Python - Command Line Argument

Card Puncher Data Processing

Python - Command Line Argument


Python provides command-line arguments through the list sys.argv (from the sys module) where:

  • sys.argv[0] is the script name
  • sys.argv[n] is the argument n

Therefore len(sys.argv) is the number of command-line arguments.

How to

Get the command lines

The python file

import sys

print 'Hello',sys.argv[1],'!'

print 'List of Args:'
for (i,commandLine) in enumerate(sys.argv):
    print ' - ',i,':',commandLine

Run it with one arguments (Nico)

python Nico

and you will get this output:

Hello Nico !
List of Args:
 -  0 : D:\svn_di_obieejmeter\wlst\
 -  1 : Nico

Get the command lines with getopt

The below script shows how we can parse the command line argument with the getopt module.

import sys, getopt
opts, args = getopt.getopt(sys.argv[1:],"hn:f:",["lastname=","firstname=","isGood"])
#   - the first argument is the argument list to be parsed, without the name script  ie . "sys.argv[1:]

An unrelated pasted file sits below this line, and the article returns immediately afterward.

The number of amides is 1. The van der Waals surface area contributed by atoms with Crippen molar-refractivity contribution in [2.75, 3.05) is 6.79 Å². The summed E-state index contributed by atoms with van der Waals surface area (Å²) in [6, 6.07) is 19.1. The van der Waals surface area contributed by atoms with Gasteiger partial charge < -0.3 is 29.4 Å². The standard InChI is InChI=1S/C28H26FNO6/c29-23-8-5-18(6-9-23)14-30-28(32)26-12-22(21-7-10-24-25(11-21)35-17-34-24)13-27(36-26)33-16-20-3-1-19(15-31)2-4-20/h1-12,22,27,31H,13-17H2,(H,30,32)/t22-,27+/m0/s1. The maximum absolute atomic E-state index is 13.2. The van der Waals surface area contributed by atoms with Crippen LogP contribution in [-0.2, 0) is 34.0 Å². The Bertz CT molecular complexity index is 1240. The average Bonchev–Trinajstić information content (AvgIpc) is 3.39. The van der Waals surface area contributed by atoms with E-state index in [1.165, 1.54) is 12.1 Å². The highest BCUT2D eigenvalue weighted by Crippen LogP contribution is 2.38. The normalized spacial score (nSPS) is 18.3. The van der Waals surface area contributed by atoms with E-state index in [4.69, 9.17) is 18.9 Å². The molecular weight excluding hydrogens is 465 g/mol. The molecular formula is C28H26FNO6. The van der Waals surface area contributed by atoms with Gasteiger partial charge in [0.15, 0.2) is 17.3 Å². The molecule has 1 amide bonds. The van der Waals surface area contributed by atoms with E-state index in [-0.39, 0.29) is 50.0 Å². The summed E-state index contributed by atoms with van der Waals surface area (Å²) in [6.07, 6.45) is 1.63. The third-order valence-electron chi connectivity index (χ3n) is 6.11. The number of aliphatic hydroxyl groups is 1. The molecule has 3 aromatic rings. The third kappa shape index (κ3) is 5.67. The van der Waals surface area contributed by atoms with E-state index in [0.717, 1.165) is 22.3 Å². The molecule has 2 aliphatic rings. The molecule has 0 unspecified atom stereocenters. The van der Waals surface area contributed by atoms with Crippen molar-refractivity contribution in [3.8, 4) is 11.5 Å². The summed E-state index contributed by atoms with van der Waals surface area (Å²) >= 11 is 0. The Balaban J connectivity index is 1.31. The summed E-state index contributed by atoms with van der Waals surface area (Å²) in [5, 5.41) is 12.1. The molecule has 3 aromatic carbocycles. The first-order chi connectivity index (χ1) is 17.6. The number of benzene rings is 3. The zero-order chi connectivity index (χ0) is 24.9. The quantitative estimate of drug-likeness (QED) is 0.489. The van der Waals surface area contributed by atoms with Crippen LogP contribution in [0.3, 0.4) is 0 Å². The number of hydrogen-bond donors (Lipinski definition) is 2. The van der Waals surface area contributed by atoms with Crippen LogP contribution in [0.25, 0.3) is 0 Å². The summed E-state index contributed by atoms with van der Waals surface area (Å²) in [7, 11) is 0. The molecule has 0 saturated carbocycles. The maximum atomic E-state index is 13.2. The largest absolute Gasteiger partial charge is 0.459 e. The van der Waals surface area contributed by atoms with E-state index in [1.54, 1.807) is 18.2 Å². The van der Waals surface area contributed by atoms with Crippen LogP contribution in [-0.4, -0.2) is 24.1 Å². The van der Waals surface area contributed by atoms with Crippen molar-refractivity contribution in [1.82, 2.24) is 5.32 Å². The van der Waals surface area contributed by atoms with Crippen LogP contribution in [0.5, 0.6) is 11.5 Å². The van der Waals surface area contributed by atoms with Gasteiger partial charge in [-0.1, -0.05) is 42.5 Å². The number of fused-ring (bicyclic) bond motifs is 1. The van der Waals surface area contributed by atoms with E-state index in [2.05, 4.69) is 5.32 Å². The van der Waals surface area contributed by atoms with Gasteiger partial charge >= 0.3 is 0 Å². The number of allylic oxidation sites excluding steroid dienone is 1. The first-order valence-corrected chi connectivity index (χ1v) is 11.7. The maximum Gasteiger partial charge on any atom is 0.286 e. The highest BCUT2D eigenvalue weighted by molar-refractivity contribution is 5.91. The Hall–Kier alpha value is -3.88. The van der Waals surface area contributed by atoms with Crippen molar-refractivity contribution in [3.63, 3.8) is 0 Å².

#   - the second argument is a list of short option (one letter) in a string separated by a : 
#        (don'forget the last one). The h options (for hulp) doesn't need to be separeted
#   - the third argument is a list of long option name. The long option name should not include the leading 
#         '--' characters. Options which require an argument should be followed by an equal sign ('=').

print 'Hello ',opts[4][1],' !'

print 'The value of Opts is: ', opts
print 'The value of Args is: ', args

By running it with the following arguments:

>python -h -n nOption -f fOption --lastname=Gerard --firstname=Nico --isGood firstArg secArg

We will get:

Hello  Nico  !
The value of Opts is:  [('-h', ''), ('-n', 'nOption'), ('-f', 'fOption'), ('--lastname', 'Gerard'),
 ('--firstname', 'Nico'), ('--isGood', '')]
The value of Args is:  ['firstArg', 'secArg']

As you can see the long option isGood doesn't has any value.

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Python - Script

in Python are source file that can be run. On Linux, begin your scripts with your interpreter. See or You can find them by executing the whereis commando: sys.argv[0] is the script name...

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